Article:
My only fit quibble is that it’s several inches too big through the waist and ribcage, which you can really see in the photo above. I can reach to the back of my waist and gather a full handful of extra fabric. From an aesthetic point of view, I think these bodysuits are really pretty when they’re more closely fitted, so that the buttons are “pulling” ever so gently to reveal little peek-a-boo glimpses of bare skin (as in this image of the Peony bodysuit). From a fit and comfort point of view, I would probably feel a bit more secure in this piece if it hugged my body more closely. Obviously, this is a non-stretch garment, so you do need a little wiggle room in order to move comfortably without tearing it. But my boobs are heavy, and gravity is a thing that exists, and when my boobs want to go down, the back of the bodysuit wants to ride up, and because it’s a bit too big, ride up it does. This is why fuller bust folks often get more lift from bras with a firmer band– a little stability there helps fight the call of gravity. If the lower half of the bodysuit was more closely fitted to my body, I probably wouldn’t have to tug and lift and readjust it quite so frequently.
Well hey friends, it turns out going bra-free, especially in pictures, is something I am not at all sure I feel awesome about, tbh. I love bras! Bras are my friends! They help me move comfortably and feel supported and exercise and generally live my life without worrying about what my boobs are up too. I think maybe bras have become a bit of a crutch for me in my learning-to-like-or-at-least-be-okay-with-my-body journey, like I only feel super-duper about my boobs when I’m wearing a really ace bra. I hesitated going into this review about whether or not to go bra-free in photos– I knew I wanted to shoot some wearing this fab electric pink Miss Mandalay Paris bra that was just BEGGING to be layered under the bodysuit. I was not at all certain, however, that I was ready to be wearing a layer of see-through lace and nothing else (I am wearing nippies so that social media doesn’t get its knickers in a twist (underwear puns!)). This is a lot more revealing than what I usually wear, even off the blog, and on the day of the shoot I found myself feeling shy about my tummy, my heavy boobs, and my love handles.
But then I thought to myself “hey, turn that shit down. You aren’t allowed to wear lightweight lacy lingerie because you’re a big girl? People have always told you you’re too big for delicacy, that you don’t get to wear barely-there lingerie, that you’re too tall and too much and too overpowering? These nice people at Sonata made you a gorgeous wisp of lace and silk specifically because they thought you could wear it. You can wear whatever you want, and isn’t it nice to give yourself permission to let go of your bra and underwire, just a little bit?”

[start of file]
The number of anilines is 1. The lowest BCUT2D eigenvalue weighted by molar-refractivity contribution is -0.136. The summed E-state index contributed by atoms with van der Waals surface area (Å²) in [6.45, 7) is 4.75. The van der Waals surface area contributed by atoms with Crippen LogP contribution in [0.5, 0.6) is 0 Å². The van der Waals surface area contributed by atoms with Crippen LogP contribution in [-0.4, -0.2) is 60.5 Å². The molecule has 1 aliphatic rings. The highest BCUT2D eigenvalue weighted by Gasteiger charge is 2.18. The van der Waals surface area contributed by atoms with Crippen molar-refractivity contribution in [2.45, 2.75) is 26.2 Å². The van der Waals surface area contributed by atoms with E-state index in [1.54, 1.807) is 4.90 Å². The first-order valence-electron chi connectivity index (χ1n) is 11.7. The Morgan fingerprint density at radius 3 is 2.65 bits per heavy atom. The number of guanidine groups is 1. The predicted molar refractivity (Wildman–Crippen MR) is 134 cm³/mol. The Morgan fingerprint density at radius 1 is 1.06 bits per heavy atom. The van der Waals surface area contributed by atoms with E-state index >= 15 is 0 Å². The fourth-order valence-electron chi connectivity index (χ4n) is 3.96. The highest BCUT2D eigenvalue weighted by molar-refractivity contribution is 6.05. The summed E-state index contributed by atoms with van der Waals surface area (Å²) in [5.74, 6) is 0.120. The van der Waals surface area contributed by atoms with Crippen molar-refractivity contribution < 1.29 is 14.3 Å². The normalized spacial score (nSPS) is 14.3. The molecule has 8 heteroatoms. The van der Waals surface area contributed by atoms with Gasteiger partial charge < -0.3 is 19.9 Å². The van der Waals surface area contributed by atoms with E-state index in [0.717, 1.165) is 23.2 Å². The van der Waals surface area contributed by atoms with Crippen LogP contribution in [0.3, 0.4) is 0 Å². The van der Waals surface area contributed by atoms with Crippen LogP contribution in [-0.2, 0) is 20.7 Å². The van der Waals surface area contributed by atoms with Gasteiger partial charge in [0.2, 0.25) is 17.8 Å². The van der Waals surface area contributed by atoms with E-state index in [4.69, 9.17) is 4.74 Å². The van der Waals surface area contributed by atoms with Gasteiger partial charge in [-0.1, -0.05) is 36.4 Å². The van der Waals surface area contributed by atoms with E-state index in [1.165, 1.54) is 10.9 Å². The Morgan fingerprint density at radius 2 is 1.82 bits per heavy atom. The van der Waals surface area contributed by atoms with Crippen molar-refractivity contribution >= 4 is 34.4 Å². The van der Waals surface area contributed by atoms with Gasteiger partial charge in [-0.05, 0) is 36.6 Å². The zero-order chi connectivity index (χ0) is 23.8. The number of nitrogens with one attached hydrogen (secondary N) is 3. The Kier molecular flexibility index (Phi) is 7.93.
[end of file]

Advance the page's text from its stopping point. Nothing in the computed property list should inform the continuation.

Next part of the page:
I didn’t really say all that, of course; I still tried to suck my stomach in in front of the camera. HOWEVS the point still stands, and imaginary me would say the same thing to anyone else who wants to wear a fully-sheer lace bodysuit. It also goes without saying that wearing nothing but see-through lace feels deliciously sensual, should you be in the market for lingerie with the boudoir in mind.
In terms of physical comfort, if you crave support above all, then this isn’t the piece to wear on active days, and I’m wary of sleeping in it lest I tear or strain the delicate lace (I’m a restless sleeper). But since my 5th floor apartment turns into a furnace the instant the temperature sneaks over 75 degrees, this piece is DIVINE for weekend relaxing, catching up on Netflix, blogging, and other leisurely pursuits. I’ll mention that while the snap crotch is nice, I actually prefer to just unbutton the front and step out of it when I need to, so that the snaps don’t loosen up with too much use. If it fit me better through the waist and ribcage I would probably wear it even more frequently, since I probably wouldn’t have to adjust it quite as much.
I think one really valid measure of a piece of lingerie is “would I buy it again” (or buy it for myself, rather than accept a review sample), and even though I had some reservations, the answer is a resounding YES. I am FLOORED by how fantastic the bust fit is, I’m so pleased with the length, and I think with a few simple tweaks we could get a fit through the waist that would make me super happy. I want to explore more layering possibilities (maybe even take the piece for an underwear-as-outerwear spin!), and I really want to see if I can save up for another one next year (I am captivated by the Olive Jade bodysuit— the sleeves!). I love how Sonata Rapalyte plays with color and textural contrast– some of my favorite designs include Amber, with its mix of tulle, chiffon, and satin, Diva, with metallic lace gleaming against black silk, and Lila, with an unusual lilac and turquoise color scheme (and a delicious silk bow).
Electra is a big departure from the kind of lingerie I usually review– what do you think? Would you wear a lace bodysuit? On a scale from 1 to 10, how awesome are navy and pink together? 11, they are extremely awesome, I’m glad we all agree.
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Bodysuit: Electra Classic Bodysuit by Sonata Rapalyte (c/o), £139. Available in sizes XS-XL plus custom sizing.
Bra: Paris by Miss Mandalay (c/o), £39. Available in sizes 28-38 D-GG (select sizes also available on sale at Journelle). As a pro tip: I find this style runs a band size small and at least half a cup size small; I’m generally wearing a 32GG of late, and I take a 34GG in Paris. If you have ever felt that 28 bands were still a little big on you, Paris might be worth a try!
Photos: Studio Rezin